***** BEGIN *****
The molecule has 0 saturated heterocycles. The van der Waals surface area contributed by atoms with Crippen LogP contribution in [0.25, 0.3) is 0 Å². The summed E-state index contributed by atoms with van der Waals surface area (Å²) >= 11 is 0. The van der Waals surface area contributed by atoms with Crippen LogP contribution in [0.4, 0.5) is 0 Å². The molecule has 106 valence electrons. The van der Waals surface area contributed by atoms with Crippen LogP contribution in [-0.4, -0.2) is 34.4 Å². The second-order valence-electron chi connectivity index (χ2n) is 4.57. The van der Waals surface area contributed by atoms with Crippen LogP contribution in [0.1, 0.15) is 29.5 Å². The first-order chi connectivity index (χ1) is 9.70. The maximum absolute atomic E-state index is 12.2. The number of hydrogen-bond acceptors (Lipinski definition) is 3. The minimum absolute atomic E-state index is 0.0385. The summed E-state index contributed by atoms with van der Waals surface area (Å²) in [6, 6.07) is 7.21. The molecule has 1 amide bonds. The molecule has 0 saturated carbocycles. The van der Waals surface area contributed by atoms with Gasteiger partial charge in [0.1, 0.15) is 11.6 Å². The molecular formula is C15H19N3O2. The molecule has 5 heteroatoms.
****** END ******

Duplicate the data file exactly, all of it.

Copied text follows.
The molecule has 0 saturated heterocycles. The van der Waals surface area contributed by atoms with Crippen LogP contribution in [0.25, 0.3) is 0 Å². The summed E-state index contributed by atoms with van der Waals surface area (Å²) >= 11 is 0. The van der Waals surface area contributed by atoms with Crippen LogP contribution in [0.4, 0.5) is 0 Å². The molecule has 106 valence electrons. The van der Waals surface area contributed by atoms with Crippen LogP contribution in [-0.4, -0.2) is 34.4 Å². The second-order valence-electron chi connectivity index (χ2n) is 4.57. The van der Waals surface area contributed by atoms with Crippen LogP contribution in [0.1, 0.15) is 29.5 Å². The first-order chi connectivity index (χ1) is 9.70. The maximum absolute atomic E-state index is 12.2. The number of hydrogen-bond acceptors (Lipinski definition) is 3. The minimum absolute atomic E-state index is 0.0385. The summed E-state index contributed by atoms with van der Waals surface area (Å²) in [6, 6.07) is 7.21. The molecule has 1 amide bonds. The molecule has 0 saturated carbocycles. The van der Waals surface area contributed by atoms with Gasteiger partial charge in [0.1, 0.15) is 11.6 Å². The molecular formula is C15H19N3O2. The molecule has 5 heteroatoms.